What do I need to know about Primaries and District Conventions?
It is an election held by one of the major political parties to determine which candidate will represent them for each race on the ballot at the next General Election.
The major political parties (Democrats and Republicans) are in charge of their respective Primary Elections. (See below for information on minor parties.)
No. The Propositions that each party puts on the ballot in the Primary Elections are non-binding, meaning that they do not become laws. They are more like an opinion poll.
Not unless you have moved or changed your name. If you are already registered to vote, haven't changed your name, and live at the same address you were registered at previously, you do not need to re-register. You can check to see if you are registered on your county Elections Office website (Dallas or Collin). The deadline to register to vote or change your address or name is about 30 days before an election.
In Texas, if you are already registered to vote by the deadline, you may choose to vote in either the Republican Primary or the Democratic Primary. You may NOT vote in both Primary elections in the same election cycle (essentially, in the same year).
Go to your county Elections Office website (Dallas or Collin) to find polling locations for Early Voting and Election Day.
NOTE: Your polling place for a Primary or Primary Runoff may be different than your polling place for a General Election.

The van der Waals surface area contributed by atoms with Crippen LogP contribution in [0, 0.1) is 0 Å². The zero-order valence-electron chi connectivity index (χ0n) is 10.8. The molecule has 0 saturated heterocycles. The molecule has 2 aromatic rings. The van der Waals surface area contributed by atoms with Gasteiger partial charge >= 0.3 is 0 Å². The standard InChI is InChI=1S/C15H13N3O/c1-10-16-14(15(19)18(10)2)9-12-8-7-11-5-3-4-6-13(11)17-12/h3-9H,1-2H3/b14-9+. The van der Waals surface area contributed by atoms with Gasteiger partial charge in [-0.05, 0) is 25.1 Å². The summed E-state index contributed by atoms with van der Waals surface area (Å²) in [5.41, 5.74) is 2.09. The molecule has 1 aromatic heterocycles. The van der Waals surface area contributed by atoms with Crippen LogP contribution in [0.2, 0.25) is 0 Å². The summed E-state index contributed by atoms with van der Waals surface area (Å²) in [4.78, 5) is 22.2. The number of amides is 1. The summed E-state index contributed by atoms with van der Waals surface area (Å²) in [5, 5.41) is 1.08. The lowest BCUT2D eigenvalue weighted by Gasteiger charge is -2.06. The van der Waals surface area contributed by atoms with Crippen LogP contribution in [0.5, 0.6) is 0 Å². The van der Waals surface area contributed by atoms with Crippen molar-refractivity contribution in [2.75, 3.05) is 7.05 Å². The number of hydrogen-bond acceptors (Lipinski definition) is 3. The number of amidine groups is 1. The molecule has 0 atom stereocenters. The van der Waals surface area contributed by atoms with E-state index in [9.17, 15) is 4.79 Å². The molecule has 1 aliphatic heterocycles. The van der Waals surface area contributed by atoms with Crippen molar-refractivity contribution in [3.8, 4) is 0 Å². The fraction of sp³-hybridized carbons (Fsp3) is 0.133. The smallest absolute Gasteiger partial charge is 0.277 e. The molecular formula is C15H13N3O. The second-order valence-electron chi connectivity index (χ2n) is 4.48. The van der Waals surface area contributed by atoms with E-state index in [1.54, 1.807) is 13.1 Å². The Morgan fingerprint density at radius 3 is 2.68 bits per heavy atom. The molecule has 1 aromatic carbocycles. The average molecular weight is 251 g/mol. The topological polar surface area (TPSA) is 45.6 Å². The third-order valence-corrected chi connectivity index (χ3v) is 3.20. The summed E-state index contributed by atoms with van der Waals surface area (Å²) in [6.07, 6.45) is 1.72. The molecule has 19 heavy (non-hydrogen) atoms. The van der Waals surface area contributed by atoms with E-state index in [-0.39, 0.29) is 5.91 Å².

No. You may vote in either party's Primary.
No, you may vote for any candidate on the ballot in the fall election, regardless of the primary you voted in.
You may only vote in one party's primary. If you vote in that primary, you are entitled to vote in that party's runoff election in the same election cycle.
If you don't vote in either primary, you may still vote in either party's Primary Runoff Election.
You need to be chosen as a delegate at a Precinct, District, or County Convention. The method and choosing delegates depends on which party you belong to. The coronavirus may have changed this process for 2020. Please refer to your county's party website for more information.
A minor party is either a new party that did not exist during the last General Election or one whose candidate for governor received less than 20% of the vote in the last General Election.
No. They choose their candidates through party conventions.
Go to the Useful Links page of this website.